“ The same degree of cause which produces fever one year in a given number of people exposed to its action, will not have the same effect the succeeding year, with the same person so exposed, shonld the morbid virulence be in the same degree. No, the suscepti. bility to its influence is reduced by the change which the constitution undergoes from febrile action. Nay, a given number of people, exposed to the action of the febrile cause which may produce only a slight derangement of health the first season, would not by any exposure to the same cause, the succeeding year, be any ways affected, if the degree of virulence in the cause was the same, and they had been residing during the intermediate time of health in the same quarter where the febrile miasm is generated. Let them, however, quit this focus of sickness for two years, and reside in the more healthy parts of Spain, or where Yellow Fever is never seen, then return, and take up their residence in their former dwellings in the Barrio de Santa Maria, during the prevalence of the Endemic Fever, I am well convinced they would not escape its infuence. The sụsceptibility to its action would be regenerated, by having for the time I have supposed, inhaled an atmosphere divested of those morbific miasms which generate fever in the autumnal season of Cadiz, Gibraltar, the West Indies, and otlier parts. Hence the idea of seasoning.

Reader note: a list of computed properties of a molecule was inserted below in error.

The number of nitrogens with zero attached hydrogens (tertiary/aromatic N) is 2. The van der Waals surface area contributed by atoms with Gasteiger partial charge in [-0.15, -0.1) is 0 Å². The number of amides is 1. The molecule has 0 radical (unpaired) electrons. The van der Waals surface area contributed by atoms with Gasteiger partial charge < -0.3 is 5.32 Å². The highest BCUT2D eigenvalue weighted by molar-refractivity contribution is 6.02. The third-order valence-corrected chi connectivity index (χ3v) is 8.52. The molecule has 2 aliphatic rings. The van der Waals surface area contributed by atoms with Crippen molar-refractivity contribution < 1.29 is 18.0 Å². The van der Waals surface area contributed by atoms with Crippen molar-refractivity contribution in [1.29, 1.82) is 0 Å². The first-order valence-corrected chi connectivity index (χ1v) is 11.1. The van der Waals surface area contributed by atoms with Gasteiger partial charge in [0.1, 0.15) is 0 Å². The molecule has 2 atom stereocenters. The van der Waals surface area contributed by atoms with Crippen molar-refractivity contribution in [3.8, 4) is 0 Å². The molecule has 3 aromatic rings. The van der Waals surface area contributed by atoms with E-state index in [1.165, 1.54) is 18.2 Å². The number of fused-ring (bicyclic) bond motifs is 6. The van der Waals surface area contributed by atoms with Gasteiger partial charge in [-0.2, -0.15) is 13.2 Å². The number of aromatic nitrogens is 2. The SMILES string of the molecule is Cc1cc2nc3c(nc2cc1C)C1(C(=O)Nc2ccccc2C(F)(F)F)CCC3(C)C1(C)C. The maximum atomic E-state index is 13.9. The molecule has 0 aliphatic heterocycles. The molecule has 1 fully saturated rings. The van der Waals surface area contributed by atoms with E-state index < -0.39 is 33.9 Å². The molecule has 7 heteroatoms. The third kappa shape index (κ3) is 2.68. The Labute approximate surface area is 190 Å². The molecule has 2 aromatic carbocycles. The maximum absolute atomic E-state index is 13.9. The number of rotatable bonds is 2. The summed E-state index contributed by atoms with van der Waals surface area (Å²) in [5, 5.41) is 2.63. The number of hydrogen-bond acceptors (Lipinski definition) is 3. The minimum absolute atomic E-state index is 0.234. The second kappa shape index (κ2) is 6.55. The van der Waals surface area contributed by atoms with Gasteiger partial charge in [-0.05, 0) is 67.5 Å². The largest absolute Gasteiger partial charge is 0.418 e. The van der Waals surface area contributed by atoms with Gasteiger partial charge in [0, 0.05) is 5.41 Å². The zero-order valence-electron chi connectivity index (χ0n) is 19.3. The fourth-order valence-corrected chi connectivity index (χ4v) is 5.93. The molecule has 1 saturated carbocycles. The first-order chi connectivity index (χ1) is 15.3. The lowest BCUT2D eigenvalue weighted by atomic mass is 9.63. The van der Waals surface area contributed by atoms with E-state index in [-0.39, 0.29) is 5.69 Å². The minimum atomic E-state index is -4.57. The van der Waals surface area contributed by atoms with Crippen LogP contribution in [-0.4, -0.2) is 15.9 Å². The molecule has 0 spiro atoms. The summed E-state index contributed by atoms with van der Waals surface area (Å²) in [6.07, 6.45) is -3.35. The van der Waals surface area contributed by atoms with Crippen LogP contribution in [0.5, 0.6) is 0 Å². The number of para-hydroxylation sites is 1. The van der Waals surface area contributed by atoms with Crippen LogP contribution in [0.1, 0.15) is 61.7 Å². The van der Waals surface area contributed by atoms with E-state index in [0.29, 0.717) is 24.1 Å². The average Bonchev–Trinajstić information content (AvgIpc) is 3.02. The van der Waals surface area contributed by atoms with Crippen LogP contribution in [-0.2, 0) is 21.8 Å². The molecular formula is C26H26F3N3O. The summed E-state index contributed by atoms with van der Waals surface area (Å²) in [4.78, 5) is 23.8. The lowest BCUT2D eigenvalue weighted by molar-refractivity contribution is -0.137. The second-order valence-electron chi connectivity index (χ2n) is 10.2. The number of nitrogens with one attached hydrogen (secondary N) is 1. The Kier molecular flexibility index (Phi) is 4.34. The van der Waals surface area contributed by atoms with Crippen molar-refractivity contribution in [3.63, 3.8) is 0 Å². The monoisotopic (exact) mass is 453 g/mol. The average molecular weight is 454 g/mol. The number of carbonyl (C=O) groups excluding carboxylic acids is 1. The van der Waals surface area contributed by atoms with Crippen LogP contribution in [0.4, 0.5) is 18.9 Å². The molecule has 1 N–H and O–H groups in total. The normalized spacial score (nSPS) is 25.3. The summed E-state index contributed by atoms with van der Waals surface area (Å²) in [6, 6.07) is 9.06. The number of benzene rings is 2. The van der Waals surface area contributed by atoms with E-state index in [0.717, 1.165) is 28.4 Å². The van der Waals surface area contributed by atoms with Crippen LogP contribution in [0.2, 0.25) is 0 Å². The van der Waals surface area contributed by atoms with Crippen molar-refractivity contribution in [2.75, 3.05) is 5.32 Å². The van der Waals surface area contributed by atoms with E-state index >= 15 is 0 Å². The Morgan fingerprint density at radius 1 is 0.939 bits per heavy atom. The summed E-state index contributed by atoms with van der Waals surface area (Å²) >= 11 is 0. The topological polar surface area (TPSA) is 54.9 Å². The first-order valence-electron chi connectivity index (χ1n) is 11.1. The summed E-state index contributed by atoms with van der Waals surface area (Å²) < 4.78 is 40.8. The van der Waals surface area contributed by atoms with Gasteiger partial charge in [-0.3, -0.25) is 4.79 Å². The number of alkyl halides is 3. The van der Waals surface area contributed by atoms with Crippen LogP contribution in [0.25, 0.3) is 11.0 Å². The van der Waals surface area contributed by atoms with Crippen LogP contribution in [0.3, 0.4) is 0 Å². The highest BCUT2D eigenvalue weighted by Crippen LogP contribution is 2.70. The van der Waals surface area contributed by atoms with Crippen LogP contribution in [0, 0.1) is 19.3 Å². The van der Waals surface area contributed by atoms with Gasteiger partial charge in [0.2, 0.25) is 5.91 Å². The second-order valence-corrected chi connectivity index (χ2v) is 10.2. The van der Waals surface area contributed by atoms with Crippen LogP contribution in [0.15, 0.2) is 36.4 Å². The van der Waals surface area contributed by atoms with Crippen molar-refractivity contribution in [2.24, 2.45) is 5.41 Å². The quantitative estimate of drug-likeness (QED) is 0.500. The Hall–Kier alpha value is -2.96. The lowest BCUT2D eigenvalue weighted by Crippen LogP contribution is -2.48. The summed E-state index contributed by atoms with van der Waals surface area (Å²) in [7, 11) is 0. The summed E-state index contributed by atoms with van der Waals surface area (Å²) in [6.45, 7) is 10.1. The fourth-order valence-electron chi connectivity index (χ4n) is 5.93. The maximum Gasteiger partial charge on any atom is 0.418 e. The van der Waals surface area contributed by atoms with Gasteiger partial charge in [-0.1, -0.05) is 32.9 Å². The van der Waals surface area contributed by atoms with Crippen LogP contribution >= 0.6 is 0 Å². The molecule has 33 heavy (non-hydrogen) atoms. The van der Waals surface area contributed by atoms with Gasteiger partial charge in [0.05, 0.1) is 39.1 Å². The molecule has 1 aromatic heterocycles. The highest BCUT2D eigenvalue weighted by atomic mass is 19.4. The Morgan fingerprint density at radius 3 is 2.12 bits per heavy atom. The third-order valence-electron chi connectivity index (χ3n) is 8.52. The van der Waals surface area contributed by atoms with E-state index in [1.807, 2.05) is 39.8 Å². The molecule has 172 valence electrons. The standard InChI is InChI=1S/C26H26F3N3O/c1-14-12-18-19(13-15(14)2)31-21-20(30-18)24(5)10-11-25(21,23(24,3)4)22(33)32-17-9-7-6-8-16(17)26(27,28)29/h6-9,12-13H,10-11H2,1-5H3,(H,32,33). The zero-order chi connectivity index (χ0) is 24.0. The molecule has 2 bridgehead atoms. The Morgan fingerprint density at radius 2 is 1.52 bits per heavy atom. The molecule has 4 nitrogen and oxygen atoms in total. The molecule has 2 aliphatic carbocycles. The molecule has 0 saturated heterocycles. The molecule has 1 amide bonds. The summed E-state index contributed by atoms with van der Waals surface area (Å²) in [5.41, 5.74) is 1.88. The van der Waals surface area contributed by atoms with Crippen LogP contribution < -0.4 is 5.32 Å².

" I shall suppose a cause prevails which I will calculate in force equal to 30°, and which creates, in the usual season, fever amongst six or more persons, of which they recover; the same cause prevailing in the same degree of force, would have no effect upon these persons the succeeding year, they would be unsusceptible to its action ; but let the morbid principle be increased in force to the 40th or 50th degree of concentration, then would they, I am convinced, be again affected with febrile action. This reasoning is not founded on the basis of visionary hypothesis, it is drawn from facts which I have explained in the former part of this work, when speaking of the effects produced in different quarters occupied by the 85th re. giment in Jamaica. Hence the great consideration in Mr. Pym's publication, that the particular order of fever which he speaks of “ attacks the human frame but once" is doubtful. I am aware that persons exposed to the cause, and who have laboured under the effects of the most aggravated form of Yellow Fever, are not likely to have it a second time; but those who have been exposed to a cause of the minor degree, and laboured under this fever in its milder form, will certainly run great risque in being again attacked, if exposed to the source of this disease in a more powerful degree of concentra. tion; and more especially if there has been any regenerated susceptibility from a residence, for a given time, beyond the precincts of the generative cause.” (pp. 181—4.)